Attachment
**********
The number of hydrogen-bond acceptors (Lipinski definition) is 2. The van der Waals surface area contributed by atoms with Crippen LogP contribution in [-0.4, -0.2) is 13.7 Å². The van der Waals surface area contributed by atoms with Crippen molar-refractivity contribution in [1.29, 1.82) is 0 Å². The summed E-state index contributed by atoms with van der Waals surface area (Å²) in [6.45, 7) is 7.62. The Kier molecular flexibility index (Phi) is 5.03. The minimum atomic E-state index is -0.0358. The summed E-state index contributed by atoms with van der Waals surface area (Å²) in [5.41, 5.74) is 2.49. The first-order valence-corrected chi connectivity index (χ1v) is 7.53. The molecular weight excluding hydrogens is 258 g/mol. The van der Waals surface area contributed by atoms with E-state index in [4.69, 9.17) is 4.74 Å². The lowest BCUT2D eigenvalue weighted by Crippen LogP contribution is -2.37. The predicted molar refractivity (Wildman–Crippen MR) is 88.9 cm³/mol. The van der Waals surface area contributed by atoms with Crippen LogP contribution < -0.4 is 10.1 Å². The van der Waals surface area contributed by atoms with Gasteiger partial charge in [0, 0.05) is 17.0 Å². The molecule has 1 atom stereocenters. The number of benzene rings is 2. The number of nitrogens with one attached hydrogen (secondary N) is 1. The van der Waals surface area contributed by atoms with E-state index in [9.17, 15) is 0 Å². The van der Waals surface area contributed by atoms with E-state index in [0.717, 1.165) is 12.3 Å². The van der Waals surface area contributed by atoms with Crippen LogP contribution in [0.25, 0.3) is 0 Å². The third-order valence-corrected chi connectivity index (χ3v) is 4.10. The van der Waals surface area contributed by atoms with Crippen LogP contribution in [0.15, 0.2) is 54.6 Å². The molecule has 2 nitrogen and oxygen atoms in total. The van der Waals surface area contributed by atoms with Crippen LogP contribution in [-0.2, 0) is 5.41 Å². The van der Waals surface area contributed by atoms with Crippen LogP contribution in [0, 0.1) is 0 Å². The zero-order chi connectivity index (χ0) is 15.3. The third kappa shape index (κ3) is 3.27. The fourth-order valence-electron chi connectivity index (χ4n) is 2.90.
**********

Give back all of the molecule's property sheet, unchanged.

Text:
The number of hydrogen-bond acceptors (Lipinski definition) is 2. The van der Waals surface area contributed by atoms with Crippen LogP contribution in [-0.4, -0.2) is 13.7 Å². The van der Waals surface area contributed by atoms with Crippen molar-refractivity contribution in [1.29, 1.82) is 0 Å². The summed E-state index contributed by atoms with van der Waals surface area (Å²) in [6.45, 7) is 7.62. The Kier molecular flexibility index (Phi) is 5.03. The minimum atomic E-state index is -0.0358. The summed E-state index contributed by atoms with van der Waals surface area (Å²) in [5.41, 5.74) is 2.49. The first-order valence-corrected chi connectivity index (χ1v) is 7.53. The molecular weight excluding hydrogens is 258 g/mol. The van der Waals surface area contributed by atoms with E-state index in [4.69, 9.17) is 4.74 Å². The lowest BCUT2D eigenvalue weighted by Crippen LogP contribution is -2.37. The predicted molar refractivity (Wildman–Crippen MR) is 88.9 cm³/mol. The van der Waals surface area contributed by atoms with Crippen LogP contribution < -0.4 is 10.1 Å². The van der Waals surface area contributed by atoms with Gasteiger partial charge in [0, 0.05) is 17.0 Å². The molecule has 1 atom stereocenters. The number of benzene rings is 2. The number of nitrogens with one attached hydrogen (secondary N) is 1. The van der Waals surface area contributed by atoms with E-state index in [9.17, 15) is 0 Å². The van der Waals surface area contributed by atoms with E-state index in [0.717, 1.165) is 12.3 Å². The van der Waals surface area contributed by atoms with Crippen LogP contribution in [0.25, 0.3) is 0 Å². The third-order valence-corrected chi connectivity index (χ3v) is 4.10. The van der Waals surface area contributed by atoms with Crippen LogP contribution in [0.15, 0.2) is 54.6 Å². The molecule has 2 nitrogen and oxygen atoms in total. The van der Waals surface area contributed by atoms with Crippen LogP contribution in [-0.2, 0) is 5.41 Å². The van der Waals surface area contributed by atoms with Crippen LogP contribution in [0, 0.1) is 0 Å². The zero-order chi connectivity index (χ0) is 15.3. The third kappa shape index (κ3) is 3.27. The fourth-order valence-electron chi connectivity index (χ4n) is 2.90.